I forgot to mention that we confirmed there's no law against a non-US citizen having a US bank account. That's a very good thing since annuities from US insurance companies can only be directly deposited to US bank accounts. Also, we already have an account with TD Bank and they assured us that they won't close our account. Since we're moving soon we'll leave things that way until after we move and we have a bit more spare time to consider how we might (or might not) be able to organize something noticeably better.

It is also a Very Good Thing that filing a non-resident alien (1040NR) tax return is available if we overpay for US taxes, at some point.

These things are both very helpful.
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Re: Returning to Canada - Setting up annuities, receiving the funds, and taxes

Post by LadyGeek »

This thread is now in the Non-US Investing forum (non-US investing). This forum attracts the attention of members who can help you the best.

EnjoyTheJourney - Please post this question in our sister Canadian forum
Financial Wisdom Forum
. You'll get expert advice.

They also have an excellent wiki: finiki, the Canadian financial wiki

- Cross-border and expatriate issues (from the Canadian perspective)
- Canadian-US investing differences

Disclaimer: I'm a member of both forums.
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Re: Returning to Canada - Setting up annuities, receiving the funds, and taxes

Post by Hyperborea »

It's not clear that the IRA withdrawals need to be periodic to count as a pension. While the PLR is based on the Australian-US tax treaty it like the Canadian-US tax treaty is based on the OECD model and has a lot of similarities. It's probably worth investigating.


----------------------------------
https://www.irs.gov/pub/irs-wd/0416008.pdf
Paragraph 1 of Article 18 (Pensions, Annuities, Alimony and Child Support) of the
Treaty provides that, subject to the provisions of Article 19 (Governmental
Remuneration), “pensions and other similar remuneration paid to an individual who is a
resident of one of the Contracting States in consideration of past employment” are
taxable only in that Contracting State. Paragraph 4 of Article 18 defines “pensions and
other similar remuneration” to mean “periodic payments made by reason of retirement
or death, in consideration for services rendered, or by way of compensation paid after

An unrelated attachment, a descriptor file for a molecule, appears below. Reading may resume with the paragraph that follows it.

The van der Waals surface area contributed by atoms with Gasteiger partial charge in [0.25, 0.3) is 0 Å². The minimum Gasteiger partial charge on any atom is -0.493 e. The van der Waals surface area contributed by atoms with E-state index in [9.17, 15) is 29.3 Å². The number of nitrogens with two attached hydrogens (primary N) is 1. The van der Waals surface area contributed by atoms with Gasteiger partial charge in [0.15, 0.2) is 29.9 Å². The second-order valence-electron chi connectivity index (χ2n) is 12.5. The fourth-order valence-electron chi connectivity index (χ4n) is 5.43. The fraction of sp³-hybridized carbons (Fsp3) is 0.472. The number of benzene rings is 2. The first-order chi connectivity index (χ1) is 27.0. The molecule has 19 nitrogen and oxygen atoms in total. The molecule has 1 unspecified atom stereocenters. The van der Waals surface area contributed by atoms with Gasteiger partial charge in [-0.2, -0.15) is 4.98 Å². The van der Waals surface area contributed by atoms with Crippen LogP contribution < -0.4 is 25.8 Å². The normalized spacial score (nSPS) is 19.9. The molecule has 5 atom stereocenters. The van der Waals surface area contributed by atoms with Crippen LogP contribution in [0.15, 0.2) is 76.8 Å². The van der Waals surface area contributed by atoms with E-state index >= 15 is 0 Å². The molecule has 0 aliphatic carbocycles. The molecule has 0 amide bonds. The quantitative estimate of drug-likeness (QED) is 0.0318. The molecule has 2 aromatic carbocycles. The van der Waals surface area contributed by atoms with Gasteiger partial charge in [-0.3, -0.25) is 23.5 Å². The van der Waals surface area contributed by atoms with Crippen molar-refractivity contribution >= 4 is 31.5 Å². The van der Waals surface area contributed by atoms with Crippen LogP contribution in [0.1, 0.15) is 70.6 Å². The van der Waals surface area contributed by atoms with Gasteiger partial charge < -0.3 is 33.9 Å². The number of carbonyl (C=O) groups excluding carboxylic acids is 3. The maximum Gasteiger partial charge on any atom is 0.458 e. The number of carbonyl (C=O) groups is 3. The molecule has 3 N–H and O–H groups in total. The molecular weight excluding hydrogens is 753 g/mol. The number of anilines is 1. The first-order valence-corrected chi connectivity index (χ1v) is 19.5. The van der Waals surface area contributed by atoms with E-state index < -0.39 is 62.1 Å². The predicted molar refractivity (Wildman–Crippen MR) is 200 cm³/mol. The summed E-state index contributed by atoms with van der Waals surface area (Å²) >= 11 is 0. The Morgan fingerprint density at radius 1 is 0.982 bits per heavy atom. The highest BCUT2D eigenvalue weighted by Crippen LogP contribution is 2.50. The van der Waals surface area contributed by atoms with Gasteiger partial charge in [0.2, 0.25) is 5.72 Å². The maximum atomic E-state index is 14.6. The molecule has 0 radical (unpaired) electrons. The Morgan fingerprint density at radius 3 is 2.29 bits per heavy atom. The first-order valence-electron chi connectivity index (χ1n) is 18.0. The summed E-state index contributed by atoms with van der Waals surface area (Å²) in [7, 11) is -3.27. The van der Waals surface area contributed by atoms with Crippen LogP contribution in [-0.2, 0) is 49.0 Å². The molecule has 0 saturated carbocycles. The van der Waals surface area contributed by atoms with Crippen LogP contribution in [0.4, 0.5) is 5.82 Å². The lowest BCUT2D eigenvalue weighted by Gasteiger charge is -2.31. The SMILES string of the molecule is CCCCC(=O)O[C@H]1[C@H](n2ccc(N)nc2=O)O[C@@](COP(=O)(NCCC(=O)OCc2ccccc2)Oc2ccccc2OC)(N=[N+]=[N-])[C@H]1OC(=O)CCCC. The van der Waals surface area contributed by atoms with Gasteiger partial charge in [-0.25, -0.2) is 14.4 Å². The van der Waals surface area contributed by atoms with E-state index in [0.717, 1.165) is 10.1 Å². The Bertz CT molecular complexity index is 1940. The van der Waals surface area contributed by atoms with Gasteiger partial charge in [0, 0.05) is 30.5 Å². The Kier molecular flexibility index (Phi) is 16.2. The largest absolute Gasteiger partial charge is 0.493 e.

retirement for injuries received in connection with past employment”. The word
“periodic” in Article 18(4) does not preclude the application of Article 18(1) to lump sum
distributions.


Based solely on the information submitted and the representations made by the
taxpayer, and provided that Participant is a resident of Australia within the meaning of
Article 4 (Residence) of the Treaty at the time of a distribution from the Plan, we
conclude that the distribution will be exempt from U.S. income tax under Article 18 of
the Treaty.
Also, if you read the OECD notes on the model treaties which the US treaties seem to follow, the discussion is that most individual retirement savings accounts (i.e. IRAs, 401ks, etc in the US) are "pensions" under the terms of the treaties. They also discuss lump sum versus periodic payments.

https://www.oecd.org/berlin/publikationen/43324465.pdf

pg. 276
5. While the word “pension”, under the ordinary meaning of the word, covers only
periodic payments, the words “other similar remuneration” are broad enough to cover
non-periodic payments. For instance, a lump-sum payment in lieu of periodic pension
payments that is made on or after cessation of employment may fall within the Article
pg. 277
6. Whether a particular payment is to be considered as other remuneration similar
to a pension or as final remuneration for work performed falling under Article 15 is a
question of fact. For example, if it is shown that the consideration for the payment is
the commutation of the pension or the compensation for a reduced pension then the